Following several successful sorties north of the border, I’m back in Wisconsin today for a taste of straight bourbon whiskey from Driftless Glen.
ocated in the Baraboo Valley, Driftless Glen Distillery takes its name from the Driftless Area, a region of southwestern Wisconsin that was not subject to the glacial movements that flattened the remainder of the Midwest. In contrast to the flat topography that characterizes the American prairie, the Driftless region has a more rugged landscape, with rolling terrain and dramatic cliffs.
Driftless Glen was started by Brian and Reneé Bemis, who were approached by a business partner looking to start a distillery. He since dropped out, but the whiskey-making bug bit the Bemises, who soldier on to this day. Construction began in 2012, with distilling commencing in November 2014. Marketing manager Tanya Smith and distiller Max Thibodeaux helpfully answered my many questions, summarized below:
None of the distillery’s product is sourced. Grain comes from local farms in Illinois and Wisconsin. Fermentations are relatively long, between four and six days. The whiskey is distilled in a 500-gallon pot still and a 42 foot, 18 inch diameter column still, both from Vendome Copper & Brass Works.
Maturation originally occurred in 25-and-30-gallon barrels in order to accelerate time to market; these comprise the majority of whisky being released now. The last two to three years have seen standard-sized 53-gallon barrels from Kentucky’s ZAK cooperage being employed. The company bottles at 96 proof normally, but some cask strength expressions are available at the distillery. There is no chill filtration, and no coloring is added.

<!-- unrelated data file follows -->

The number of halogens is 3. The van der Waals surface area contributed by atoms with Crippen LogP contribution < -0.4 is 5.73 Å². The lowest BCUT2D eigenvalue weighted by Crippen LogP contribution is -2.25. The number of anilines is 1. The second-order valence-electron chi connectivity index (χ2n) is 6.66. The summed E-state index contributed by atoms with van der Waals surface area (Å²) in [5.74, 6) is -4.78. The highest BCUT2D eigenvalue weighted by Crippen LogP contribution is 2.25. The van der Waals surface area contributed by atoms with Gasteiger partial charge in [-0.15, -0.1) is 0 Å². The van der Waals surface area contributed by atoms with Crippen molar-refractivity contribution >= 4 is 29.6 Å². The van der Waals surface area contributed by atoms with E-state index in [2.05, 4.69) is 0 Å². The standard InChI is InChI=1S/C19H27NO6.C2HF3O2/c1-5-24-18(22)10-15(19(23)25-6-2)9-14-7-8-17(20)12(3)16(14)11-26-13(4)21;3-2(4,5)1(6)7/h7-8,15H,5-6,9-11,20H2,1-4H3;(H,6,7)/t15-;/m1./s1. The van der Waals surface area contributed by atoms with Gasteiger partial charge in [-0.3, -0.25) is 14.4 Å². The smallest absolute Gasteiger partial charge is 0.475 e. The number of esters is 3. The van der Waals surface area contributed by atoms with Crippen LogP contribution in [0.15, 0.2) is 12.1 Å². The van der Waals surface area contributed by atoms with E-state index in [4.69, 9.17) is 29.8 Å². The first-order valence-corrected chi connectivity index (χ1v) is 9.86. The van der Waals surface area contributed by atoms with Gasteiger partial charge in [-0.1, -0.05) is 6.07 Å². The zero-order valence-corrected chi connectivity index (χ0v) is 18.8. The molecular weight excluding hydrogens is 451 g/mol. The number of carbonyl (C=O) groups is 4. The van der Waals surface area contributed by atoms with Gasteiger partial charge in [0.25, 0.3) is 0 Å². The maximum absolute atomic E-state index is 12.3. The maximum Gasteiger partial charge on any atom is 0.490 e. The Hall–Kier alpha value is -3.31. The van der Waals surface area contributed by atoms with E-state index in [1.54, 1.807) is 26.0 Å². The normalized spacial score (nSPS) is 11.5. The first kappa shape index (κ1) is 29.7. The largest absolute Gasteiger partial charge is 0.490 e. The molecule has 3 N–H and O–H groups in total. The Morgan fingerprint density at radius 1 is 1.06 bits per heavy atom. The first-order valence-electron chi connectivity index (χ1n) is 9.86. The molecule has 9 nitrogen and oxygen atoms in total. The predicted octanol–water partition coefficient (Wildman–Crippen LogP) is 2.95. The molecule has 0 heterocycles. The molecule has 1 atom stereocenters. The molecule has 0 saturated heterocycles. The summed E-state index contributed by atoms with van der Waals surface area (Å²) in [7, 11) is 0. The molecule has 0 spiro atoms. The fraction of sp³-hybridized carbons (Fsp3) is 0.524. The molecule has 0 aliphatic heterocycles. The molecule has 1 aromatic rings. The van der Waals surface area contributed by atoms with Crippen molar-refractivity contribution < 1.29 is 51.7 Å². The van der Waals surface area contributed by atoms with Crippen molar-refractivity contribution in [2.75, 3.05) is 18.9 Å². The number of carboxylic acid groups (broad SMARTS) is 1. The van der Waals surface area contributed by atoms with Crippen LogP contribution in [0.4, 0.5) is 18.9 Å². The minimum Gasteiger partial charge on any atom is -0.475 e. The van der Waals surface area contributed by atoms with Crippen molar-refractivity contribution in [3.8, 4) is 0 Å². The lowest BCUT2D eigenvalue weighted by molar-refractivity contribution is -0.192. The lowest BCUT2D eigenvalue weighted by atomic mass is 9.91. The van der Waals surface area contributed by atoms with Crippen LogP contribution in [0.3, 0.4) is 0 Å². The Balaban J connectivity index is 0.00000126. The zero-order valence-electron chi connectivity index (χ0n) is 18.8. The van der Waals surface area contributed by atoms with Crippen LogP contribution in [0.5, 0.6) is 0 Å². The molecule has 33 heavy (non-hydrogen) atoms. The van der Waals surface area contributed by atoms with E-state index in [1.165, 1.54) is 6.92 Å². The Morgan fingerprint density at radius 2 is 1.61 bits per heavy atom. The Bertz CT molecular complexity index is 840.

Other than this single barrel straight bourbon whiskey, Driftless Glen also produces a bourbon whiskey, a rye whiskey, a single barrel straight rye whiskey, and a Maryland-style “51 Rye Whiskey” (51% rye, 51% ABV). The distillery’s five-year anniversary is coming up, with a consonant age statement release planned to commemorate it. The obligatory vodka, gin, brandy, and moonshine are also on offer.
Before tasting a drop of this, it ticks a lot of my boxes: locally-sourced grain, long fermentation, own distilling, maturation times and barrel sizes increasing as the distillery evolves commercially, non-chill filtered and natural coloration, bottled at higher strength. The proof, as always, will be in the bottle. Let’s get tasting!
This is a single barrel (#607) straight bourbon whiskey, aged 31 months. The maturation time closer to 2.5 years puts this as one of the distillery’s earlier releases. The mash bill is comprised of 60% corn, 20% rye and 20% malted barley. It is bottled at 96 proof (48% ABV). I paid $40 for a 750 ml, slightly on sale from the retail price of $43.
Driftless Glen Single Barrel Straight Bourbon Whiskey – Review
Color: Golden brown, texture like sun.
On the nose: Intensely aromatic. Sarsaparilla dominates at first. This has a Burgundian stoniness to it, with flint and slate aromas. Gunpowder, Christmas pudding, pistachio shells, and the creamy and meaty richness of egg yolk.
In the mouth: Starts with piquant flavors of baking spice. This has a mellow intensity to it at midpalate, with some of the sweet corniness showing through. Serious finish, with a persistent note of black licorice, a bit of fudge, and some intense woodiness. Not hefty – in the sense of being dense or overweight – but stolid, without any of the lazy, fatty excess that creeps into some lesser examples of straight bourbon whiskey.
I really, really, really, really, really like this. Astoundingly, Driftless Glen has managed to coax some truly novel aromas and flavors from a conventional bourbon mash bill. The mineral elements, especially, lend a serious dimension to this that balances some of the inherent sweetness. There’s not a single off note here despite a maturation of under three years, indicative of the fact that the folks minding the stills know what they’re doing.
As a proud Illinoisan, it pains me to admit that the folks up in Wisconsin (including J. Henry & Sons and 45th Parallel) are crushing it when it comes to craft distilling. I’ll certainly be a repeat customer of Driftless Glen, interested both to taste the evolution of this expression as the age increases, as well as the other expressions. In the meantime, Driftless Glen rises into the top tier of my Midwestern craft distilling league table.